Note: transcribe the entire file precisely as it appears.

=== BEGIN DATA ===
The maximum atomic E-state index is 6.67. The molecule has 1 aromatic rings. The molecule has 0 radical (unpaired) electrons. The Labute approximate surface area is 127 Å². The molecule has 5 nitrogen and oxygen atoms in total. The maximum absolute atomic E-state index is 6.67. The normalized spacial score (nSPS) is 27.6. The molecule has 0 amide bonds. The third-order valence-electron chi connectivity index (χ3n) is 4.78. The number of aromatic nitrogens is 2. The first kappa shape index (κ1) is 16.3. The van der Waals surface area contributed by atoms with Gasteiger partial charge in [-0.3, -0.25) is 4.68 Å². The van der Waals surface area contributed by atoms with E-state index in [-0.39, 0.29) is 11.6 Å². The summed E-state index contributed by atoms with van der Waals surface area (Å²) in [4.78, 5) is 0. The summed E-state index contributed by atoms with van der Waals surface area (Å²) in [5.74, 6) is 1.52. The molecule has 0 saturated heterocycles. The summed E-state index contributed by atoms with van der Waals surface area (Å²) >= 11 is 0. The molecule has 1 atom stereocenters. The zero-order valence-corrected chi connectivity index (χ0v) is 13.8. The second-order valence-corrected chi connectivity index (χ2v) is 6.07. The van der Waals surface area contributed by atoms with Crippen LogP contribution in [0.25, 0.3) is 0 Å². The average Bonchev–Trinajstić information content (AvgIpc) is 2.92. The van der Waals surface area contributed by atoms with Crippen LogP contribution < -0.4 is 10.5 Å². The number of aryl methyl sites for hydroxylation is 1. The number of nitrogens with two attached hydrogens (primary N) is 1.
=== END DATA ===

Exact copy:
The maximum atomic E-state index is 6.67. The molecule has 1 aromatic rings. The molecule has 0 radical (unpaired) electrons. The Labute approximate surface area is 127 Å². The molecule has 5 nitrogen and oxygen atoms in total. The maximum absolute atomic E-state index is 6.67. The normalized spacial score (nSPS) is 27.6. The molecule has 0 amide bonds. The third-order valence-electron chi connectivity index (χ3n) is 4.78. The number of aromatic nitrogens is 2. The first kappa shape index (κ1) is 16.3. The van der Waals surface area contributed by atoms with Gasteiger partial charge in [-0.3, -0.25) is 4.68 Å². The van der Waals surface area contributed by atoms with E-state index in [-0.39, 0.29) is 11.6 Å². The summed E-state index contributed by atoms with van der Waals surface area (Å²) in [4.78, 5) is 0. The summed E-state index contributed by atoms with van der Waals surface area (Å²) in [5.74, 6) is 1.52. The molecule has 0 saturated heterocycles. The summed E-state index contributed by atoms with van der Waals surface area (Å²) >= 11 is 0. The molecule has 1 atom stereocenters. The zero-order valence-corrected chi connectivity index (χ0v) is 13.8. The second-order valence-corrected chi connectivity index (χ2v) is 6.07. The van der Waals surface area contributed by atoms with Crippen LogP contribution in [0.25, 0.3) is 0 Å². The average Bonchev–Trinajstić information content (AvgIpc) is 2.92. The van der Waals surface area contributed by atoms with Crippen LogP contribution < -0.4 is 10.5 Å². The number of aryl methyl sites for hydroxylation is 1. The number of nitrogens with two attached hydrogens (primary N) is 1.